Together they came to the realization that God was good whether the child lived or not! Bad things that happen do not change the character of God! The child did, in fact, pass away, but my friends displayed a faith in the goodness of God despite the bad outcome of the incident.
Unwavering faith in God's goodness is a display of faith that amazes the world and brings great glory to God.
Genuine Faith Stops Whining
The thing that impressed me about my friends was their refusal to complain. They refused to complain about the hospital, the paramedics, or the endless red tape once they arrived at the hospital. They didn't complain about the expense of the funeral or the inappropriate remarks of people who offered glib comments on things they really didn't understand. They cheerfully persevered in their ongoing ministry, not without appropriate tears, but with a stubborn affirmation in God's sovereign goodness. In other words they refused to whine!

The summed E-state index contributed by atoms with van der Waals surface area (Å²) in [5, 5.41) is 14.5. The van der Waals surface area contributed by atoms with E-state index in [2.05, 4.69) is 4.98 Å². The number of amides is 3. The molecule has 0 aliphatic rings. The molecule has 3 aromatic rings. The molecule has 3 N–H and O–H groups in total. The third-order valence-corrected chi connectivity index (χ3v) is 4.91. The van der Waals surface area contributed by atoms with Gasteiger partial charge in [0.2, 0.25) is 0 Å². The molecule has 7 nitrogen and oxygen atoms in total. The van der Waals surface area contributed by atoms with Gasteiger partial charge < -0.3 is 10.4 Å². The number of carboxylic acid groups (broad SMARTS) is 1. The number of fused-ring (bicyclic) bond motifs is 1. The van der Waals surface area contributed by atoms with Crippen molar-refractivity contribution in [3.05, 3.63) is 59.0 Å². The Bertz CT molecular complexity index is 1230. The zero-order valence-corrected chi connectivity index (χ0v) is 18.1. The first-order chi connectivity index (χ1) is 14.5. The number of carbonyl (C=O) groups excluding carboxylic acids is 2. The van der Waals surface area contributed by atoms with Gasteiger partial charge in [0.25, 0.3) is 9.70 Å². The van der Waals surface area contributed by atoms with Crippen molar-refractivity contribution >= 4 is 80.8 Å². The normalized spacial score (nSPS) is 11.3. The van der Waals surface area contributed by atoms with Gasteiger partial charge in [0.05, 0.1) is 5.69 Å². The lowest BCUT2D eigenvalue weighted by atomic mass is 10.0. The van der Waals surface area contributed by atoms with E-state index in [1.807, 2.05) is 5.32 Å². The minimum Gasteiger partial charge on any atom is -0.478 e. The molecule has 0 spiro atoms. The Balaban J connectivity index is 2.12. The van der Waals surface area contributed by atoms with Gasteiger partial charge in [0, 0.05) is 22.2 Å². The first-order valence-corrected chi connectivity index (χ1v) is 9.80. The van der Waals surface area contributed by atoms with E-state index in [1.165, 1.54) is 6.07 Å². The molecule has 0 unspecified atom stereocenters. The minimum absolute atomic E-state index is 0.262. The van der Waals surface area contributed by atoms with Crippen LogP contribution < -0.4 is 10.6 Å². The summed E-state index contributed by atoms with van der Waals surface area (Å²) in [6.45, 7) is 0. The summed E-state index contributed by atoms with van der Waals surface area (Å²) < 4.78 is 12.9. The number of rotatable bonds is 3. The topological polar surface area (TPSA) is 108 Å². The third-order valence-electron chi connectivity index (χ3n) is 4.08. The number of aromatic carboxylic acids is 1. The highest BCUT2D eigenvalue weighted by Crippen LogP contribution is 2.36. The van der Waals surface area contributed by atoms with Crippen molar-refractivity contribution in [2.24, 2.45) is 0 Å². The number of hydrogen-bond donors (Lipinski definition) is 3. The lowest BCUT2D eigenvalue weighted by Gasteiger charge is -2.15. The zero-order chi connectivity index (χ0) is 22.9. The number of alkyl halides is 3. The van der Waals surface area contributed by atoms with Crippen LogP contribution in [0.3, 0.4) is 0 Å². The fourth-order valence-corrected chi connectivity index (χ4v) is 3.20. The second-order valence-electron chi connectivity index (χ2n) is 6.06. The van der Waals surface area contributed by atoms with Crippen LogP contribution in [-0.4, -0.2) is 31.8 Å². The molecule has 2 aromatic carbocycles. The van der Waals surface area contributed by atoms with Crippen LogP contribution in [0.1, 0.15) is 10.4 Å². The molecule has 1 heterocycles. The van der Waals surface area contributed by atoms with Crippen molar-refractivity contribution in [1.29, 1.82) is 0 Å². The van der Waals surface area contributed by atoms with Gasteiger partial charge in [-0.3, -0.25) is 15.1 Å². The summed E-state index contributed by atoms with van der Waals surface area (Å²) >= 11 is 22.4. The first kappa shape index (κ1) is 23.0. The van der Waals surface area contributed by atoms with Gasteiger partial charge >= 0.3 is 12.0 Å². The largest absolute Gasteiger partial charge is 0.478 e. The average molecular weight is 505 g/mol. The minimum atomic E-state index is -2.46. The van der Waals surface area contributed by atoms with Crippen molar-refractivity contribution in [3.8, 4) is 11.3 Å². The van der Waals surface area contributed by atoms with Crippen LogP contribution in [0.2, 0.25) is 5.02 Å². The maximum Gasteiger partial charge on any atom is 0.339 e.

What are you busy whining about at the moment? In our son and daughter-in-law's kitchen, they have put up a plaque for their seven children. It simply says: No Whining! God wants us to put one of those up on the wall of our minds, too.
None of us likes to suffer in silence. We like to lament loudly! Sometimes I think Christians are the world's worst whiners! Why is it that believers so often portray such a piqued attitude? It is as if we feel we have an inalienable right to a charmed life! God wants us to stop whining when we face difficulty. Instead, He wants us to humbly submit to the difficulty and bear it patiently, knowing that He has permitted the situation.